We are all so much better connected than we used to be, so reach out to your wider network of friends and colleagues and find out who knows what about the organisation you’re interested in. Most employers have a reputation and it’s good to find out what that is, even if it seems to be primarily based on gossip and hearsay. It might even be possible to connect through your network with someone who has already done the job that you’re interested in.

Asking the right questions

Lots of organisations have their values emblazoned on their website and even stuck to the wall in the office, but how are those values demonstrated on a day to day basis? If you’re looking for an organisation that has integrity and that operates in line with the values you hold, this is an important question to ask.

How to tell if a job is right for you – Career Counselling – arty workplace photoUnderstanding what will be expected of you in a new role is key to making a success of it. As I mention in my tips for making your new job a success, people often have expectations of a new person in a job that they’ve never openly expressed. Asking questions about what’s expected and within what timescales will give you an indication of what the job is really about – and whether you’re interested in doing it.

Ask how you would be able to put forward new ideas and challenge the status quo. Listen and watch carefully for the answer to this one. And don’t feel you need simply to accept the first answer. Dig a little deeper if you think there’s more information to be had. If you want to have some freedom over how you do a job – bringing your own ideas and taking the initiative – the response to this question will give you a sense of how likely that will be. What’s more, employers who embrace such behaviour will love you for asking the question.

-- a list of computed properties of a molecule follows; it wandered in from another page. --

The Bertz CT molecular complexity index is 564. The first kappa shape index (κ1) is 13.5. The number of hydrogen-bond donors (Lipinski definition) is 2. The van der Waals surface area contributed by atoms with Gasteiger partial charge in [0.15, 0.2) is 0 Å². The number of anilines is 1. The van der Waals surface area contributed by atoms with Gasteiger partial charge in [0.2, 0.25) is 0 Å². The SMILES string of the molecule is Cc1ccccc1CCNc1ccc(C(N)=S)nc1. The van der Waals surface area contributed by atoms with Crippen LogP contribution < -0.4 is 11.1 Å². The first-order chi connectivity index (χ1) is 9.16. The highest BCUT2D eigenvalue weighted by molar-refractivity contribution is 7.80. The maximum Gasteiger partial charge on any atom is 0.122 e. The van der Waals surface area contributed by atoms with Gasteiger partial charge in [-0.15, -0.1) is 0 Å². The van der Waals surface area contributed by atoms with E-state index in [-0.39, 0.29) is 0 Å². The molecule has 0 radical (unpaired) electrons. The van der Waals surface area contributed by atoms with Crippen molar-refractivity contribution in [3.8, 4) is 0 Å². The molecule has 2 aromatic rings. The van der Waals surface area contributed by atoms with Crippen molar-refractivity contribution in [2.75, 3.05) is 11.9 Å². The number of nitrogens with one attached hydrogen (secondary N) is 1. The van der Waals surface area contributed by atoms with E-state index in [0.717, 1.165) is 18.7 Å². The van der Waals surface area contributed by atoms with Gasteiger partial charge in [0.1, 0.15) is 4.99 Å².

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Finally, remember that you don’t have to accept a job just because it’s offered to you. If you follow our tips below, you should be well placed to make the best decision for you.

10 tips to avoid accepting a job that isn’t right for you

  1. Take control. Remember, you have what employers need and you do not have to accept a role just because it’s offered
  2. Do your research about the organisation online
  3. Use your network to do some digging
  4. Take every opportunity offered to talk to current employees during the recruitment process
  5. Connect with ex-employees and others that know of the reputation of the employer
  6. Check out the reviews (and responses) on
  7. Ask about how values are lived throughout the organisation every day
  8. Find out what’s expected of the successful candidate
  9. Investigate how open to new ideas and change the organisation really is
  10. Be open about what you’re looking for throughout the recruitment process

In conclusion